Venice Beach Bike Path Partially Closed for Repairs

The bike path along Venice Beach is partially closed for repairs until October 20th.

Construction keeps beach bike path closed from 7 a.m. to 3:30 p.m. until October 20th. 

By Sam Catanzaro

Cyclists who take the Venice Beach bike path on their morning commute will need to find an alternative route, or leave for work really early.

As of September 10, from 7:00 a.m. to 3:30 p.m. Monday through Saturday, the Marvin Braude Bike Path through the Venice Beach area will be closed for safety improvements. The work is expected to finish on October 20. These improvements, which are being carried out by the Los Angeles Department of Public Works (LADPW), include the installation of new signs and pavement markings intended to increase awareness of pedestrian crossings and guide pedestrians onto Ocean Front Walk and bicyclists onto the Bike Path.

The path is closed from 7 a.m. to 3:30 p.m. Monday through Saturday. Photo: Tyler Golden.

The section of the path closed during these improvements is between Marine Street in Santa Monica to Washington Boulevard. LADPW has worked with the City of Los Angeles to use Main Street and Pacific Avenue as a detour route.

LADPW intended on completing the improvements before the summer but issues developing a detour plan delayed the work. Not wanting to close the path during the summer, LADPW decided to wait until the fall to start the process.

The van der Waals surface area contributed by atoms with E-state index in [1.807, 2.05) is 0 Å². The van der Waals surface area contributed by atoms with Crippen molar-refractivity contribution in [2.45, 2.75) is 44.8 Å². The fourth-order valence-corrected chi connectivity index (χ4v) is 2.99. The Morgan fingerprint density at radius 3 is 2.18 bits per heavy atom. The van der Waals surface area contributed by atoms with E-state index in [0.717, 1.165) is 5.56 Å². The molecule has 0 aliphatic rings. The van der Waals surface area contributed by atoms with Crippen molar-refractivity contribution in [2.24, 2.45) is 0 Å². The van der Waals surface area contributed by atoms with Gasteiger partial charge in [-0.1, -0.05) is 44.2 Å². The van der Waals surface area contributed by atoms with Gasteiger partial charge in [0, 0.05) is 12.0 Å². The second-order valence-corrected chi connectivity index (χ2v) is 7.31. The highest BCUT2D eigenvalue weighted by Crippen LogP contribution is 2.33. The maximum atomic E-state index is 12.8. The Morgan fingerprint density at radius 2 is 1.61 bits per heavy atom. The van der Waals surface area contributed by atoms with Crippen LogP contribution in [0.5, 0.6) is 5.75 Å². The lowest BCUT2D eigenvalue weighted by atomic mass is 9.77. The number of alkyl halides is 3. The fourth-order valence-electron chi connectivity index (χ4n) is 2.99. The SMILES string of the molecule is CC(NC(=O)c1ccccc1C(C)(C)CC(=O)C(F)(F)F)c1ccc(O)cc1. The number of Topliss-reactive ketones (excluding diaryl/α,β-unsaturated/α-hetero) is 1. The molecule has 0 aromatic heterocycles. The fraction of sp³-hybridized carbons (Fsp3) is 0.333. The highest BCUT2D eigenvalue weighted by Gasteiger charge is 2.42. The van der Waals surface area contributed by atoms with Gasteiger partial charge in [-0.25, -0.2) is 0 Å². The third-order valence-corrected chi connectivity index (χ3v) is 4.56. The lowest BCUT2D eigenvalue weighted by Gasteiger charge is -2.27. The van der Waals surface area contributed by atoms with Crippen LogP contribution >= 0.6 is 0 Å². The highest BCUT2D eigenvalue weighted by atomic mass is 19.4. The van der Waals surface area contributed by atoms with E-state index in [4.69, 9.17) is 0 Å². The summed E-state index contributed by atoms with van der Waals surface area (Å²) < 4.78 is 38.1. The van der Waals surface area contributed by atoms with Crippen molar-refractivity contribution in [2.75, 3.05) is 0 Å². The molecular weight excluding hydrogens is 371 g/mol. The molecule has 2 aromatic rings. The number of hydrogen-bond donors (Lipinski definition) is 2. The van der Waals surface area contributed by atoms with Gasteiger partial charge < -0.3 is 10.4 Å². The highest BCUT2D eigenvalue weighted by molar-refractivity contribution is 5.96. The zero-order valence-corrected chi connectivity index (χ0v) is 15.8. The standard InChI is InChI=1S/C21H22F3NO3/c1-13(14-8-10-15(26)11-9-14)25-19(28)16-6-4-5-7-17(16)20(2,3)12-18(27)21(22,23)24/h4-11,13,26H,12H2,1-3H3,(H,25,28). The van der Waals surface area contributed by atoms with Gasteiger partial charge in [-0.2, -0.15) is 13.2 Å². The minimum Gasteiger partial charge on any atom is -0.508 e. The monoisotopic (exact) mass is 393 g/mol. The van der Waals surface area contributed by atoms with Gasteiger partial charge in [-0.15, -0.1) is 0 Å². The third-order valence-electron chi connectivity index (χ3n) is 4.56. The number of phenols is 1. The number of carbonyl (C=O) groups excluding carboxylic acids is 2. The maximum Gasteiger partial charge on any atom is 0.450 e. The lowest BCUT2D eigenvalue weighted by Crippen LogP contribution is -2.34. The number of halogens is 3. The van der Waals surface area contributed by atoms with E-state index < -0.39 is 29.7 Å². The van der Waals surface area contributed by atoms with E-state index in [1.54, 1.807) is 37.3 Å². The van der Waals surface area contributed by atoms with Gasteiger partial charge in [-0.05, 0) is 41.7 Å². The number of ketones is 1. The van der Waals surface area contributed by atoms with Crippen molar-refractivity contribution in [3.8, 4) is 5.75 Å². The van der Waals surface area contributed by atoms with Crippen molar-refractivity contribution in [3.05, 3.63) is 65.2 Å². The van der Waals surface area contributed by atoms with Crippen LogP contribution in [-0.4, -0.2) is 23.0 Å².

“Obviously, the goal was to get this done before the summer but the Department just wasn’t ready and there was no detour in place before the summer so we will be implementing the changes in September,” said Stephanie Cohen West/Metro LA District Director for Los Angeles County Supervisor Sheila Kuhl at the August Venice Neighborhood Council meeting. 

The closure and the detour route. Image: Los Angeles Department of Public Works.

Cohen said that the Main Street and Pacific Avenue detour will allow cyclists from both the north and south to travel through Venice, but acknowledged that this route may not fully address riders’ safety concerns. While Main Street has a designated bike lane, Pacific Avenue does not. In October of 2017, 40-year-old Damon Shear was hit and killed by a car on Pacific Ave while crossing the street.

“We do understand that this does not address ALL safety concerns on the path and we will continue to explore options for additional safety enhancements as funding is identified,” Cohen wrote.

For any questions about the closure or the detour route, contact Stephanie Cohen at (310) 231-1170 or by emailing [email protected]